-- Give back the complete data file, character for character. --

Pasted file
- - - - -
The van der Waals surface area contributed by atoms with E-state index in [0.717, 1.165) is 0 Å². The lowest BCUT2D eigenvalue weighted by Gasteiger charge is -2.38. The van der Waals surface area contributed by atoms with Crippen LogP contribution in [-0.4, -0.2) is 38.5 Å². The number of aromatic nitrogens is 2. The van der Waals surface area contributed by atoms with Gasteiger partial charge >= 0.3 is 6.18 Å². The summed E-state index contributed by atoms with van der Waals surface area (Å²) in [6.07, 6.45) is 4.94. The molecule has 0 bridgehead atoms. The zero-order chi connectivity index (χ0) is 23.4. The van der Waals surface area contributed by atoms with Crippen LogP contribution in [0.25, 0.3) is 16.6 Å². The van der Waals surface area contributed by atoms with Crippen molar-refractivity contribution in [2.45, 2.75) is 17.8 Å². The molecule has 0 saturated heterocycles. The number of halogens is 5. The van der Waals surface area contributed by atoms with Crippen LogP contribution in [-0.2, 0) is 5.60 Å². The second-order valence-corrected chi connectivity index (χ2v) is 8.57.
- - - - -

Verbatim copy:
The van der Waals surface area contributed by atoms with E-state index in [0.717, 1.165) is 0 Å². The lowest BCUT2D eigenvalue weighted by Gasteiger charge is -2.38. The van der Waals surface area contributed by atoms with Crippen LogP contribution in [-0.4, -0.2) is 38.5 Å². The number of aromatic nitrogens is 2. The van der Waals surface area contributed by atoms with Gasteiger partial charge >= 0.3 is 6.18 Å². The summed E-state index contributed by atoms with van der Waals surface area (Å²) in [6.07, 6.45) is 4.94. The molecule has 0 bridgehead atoms. The zero-order chi connectivity index (χ0) is 23.4. The van der Waals surface area contributed by atoms with Crippen LogP contribution in [0.25, 0.3) is 16.6 Å². The van der Waals surface area contributed by atoms with Crippen molar-refractivity contribution in [2.45, 2.75) is 17.8 Å². The molecule has 0 saturated heterocycles. The number of halogens is 5. The van der Waals surface area contributed by atoms with Crippen LogP contribution in [-0.2, 0) is 5.60 Å². The second-order valence-corrected chi connectivity index (χ2v) is 8.57.